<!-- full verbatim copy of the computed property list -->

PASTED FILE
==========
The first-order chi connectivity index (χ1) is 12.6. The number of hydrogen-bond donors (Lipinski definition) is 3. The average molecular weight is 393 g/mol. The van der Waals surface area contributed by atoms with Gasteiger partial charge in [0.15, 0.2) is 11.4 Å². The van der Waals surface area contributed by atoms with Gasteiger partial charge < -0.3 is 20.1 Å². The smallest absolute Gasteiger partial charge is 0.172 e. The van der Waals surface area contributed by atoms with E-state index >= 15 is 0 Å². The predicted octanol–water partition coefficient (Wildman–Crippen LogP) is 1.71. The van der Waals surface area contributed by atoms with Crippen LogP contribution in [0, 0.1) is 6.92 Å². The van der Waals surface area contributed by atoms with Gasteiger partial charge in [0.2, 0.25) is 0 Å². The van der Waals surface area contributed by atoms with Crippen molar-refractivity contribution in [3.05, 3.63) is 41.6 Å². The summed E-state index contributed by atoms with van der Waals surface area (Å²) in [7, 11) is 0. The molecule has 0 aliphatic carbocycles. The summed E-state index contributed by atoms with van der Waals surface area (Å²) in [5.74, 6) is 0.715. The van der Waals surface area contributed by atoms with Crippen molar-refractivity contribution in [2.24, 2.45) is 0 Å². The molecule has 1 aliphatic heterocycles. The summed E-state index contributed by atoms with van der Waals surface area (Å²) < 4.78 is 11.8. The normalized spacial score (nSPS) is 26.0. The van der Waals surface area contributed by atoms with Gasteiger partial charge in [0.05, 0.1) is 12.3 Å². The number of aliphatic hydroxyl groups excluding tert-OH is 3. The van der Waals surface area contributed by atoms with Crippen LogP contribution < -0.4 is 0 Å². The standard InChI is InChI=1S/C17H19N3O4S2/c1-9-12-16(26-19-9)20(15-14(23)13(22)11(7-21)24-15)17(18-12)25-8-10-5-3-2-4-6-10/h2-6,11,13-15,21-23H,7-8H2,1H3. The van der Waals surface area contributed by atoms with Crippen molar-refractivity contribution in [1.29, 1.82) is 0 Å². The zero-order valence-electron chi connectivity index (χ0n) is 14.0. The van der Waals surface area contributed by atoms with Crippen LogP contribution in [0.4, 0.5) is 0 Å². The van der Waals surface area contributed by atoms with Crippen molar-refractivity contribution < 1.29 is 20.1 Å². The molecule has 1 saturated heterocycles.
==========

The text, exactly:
The first-order chi connectivity index (χ1) is 12.6. The number of hydrogen-bond donors (Lipinski definition) is 3. The average molecular weight is 393 g/mol. The van der Waals surface area contributed by atoms with Gasteiger partial charge in [0.15, 0.2) is 11.4 Å². The van der Waals surface area contributed by atoms with Gasteiger partial charge < -0.3 is 20.1 Å². The smallest absolute Gasteiger partial charge is 0.172 e. The van der Waals surface area contributed by atoms with E-state index >= 15 is 0 Å². The predicted octanol–water partition coefficient (Wildman–Crippen LogP) is 1.71. The van der Waals surface area contributed by atoms with Crippen LogP contribution in [0, 0.1) is 6.92 Å². The van der Waals surface area contributed by atoms with Gasteiger partial charge in [0.2, 0.25) is 0 Å². The van der Waals surface area contributed by atoms with Crippen molar-refractivity contribution in [3.05, 3.63) is 41.6 Å². The summed E-state index contributed by atoms with van der Waals surface area (Å²) in [7, 11) is 0. The molecule has 0 aliphatic carbocycles. The summed E-state index contributed by atoms with van der Waals surface area (Å²) in [5.74, 6) is 0.715. The van der Waals surface area contributed by atoms with Crippen molar-refractivity contribution in [2.24, 2.45) is 0 Å². The molecule has 1 aliphatic heterocycles. The summed E-state index contributed by atoms with van der Waals surface area (Å²) < 4.78 is 11.8. The normalized spacial score (nSPS) is 26.0. The van der Waals surface area contributed by atoms with Gasteiger partial charge in [0.05, 0.1) is 12.3 Å². The number of aliphatic hydroxyl groups excluding tert-OH is 3. The van der Waals surface area contributed by atoms with Crippen LogP contribution < -0.4 is 0 Å². The standard InChI is InChI=1S/C17H19N3O4S2/c1-9-12-16(26-19-9)20(15-14(23)13(22)11(7-21)24-15)17(18-12)25-8-10-5-3-2-4-6-10/h2-6,11,13-15,21-23H,7-8H2,1H3. The van der Waals surface area contributed by atoms with Crippen molar-refractivity contribution in [1.29, 1.82) is 0 Å². The zero-order valence-electron chi connectivity index (χ0n) is 14.0. The van der Waals surface area contributed by atoms with Crippen LogP contribution in [0.4, 0.5) is 0 Å². The van der Waals surface area contributed by atoms with Crippen molar-refractivity contribution < 1.29 is 20.1 Å². The molecule has 1 saturated heterocycles.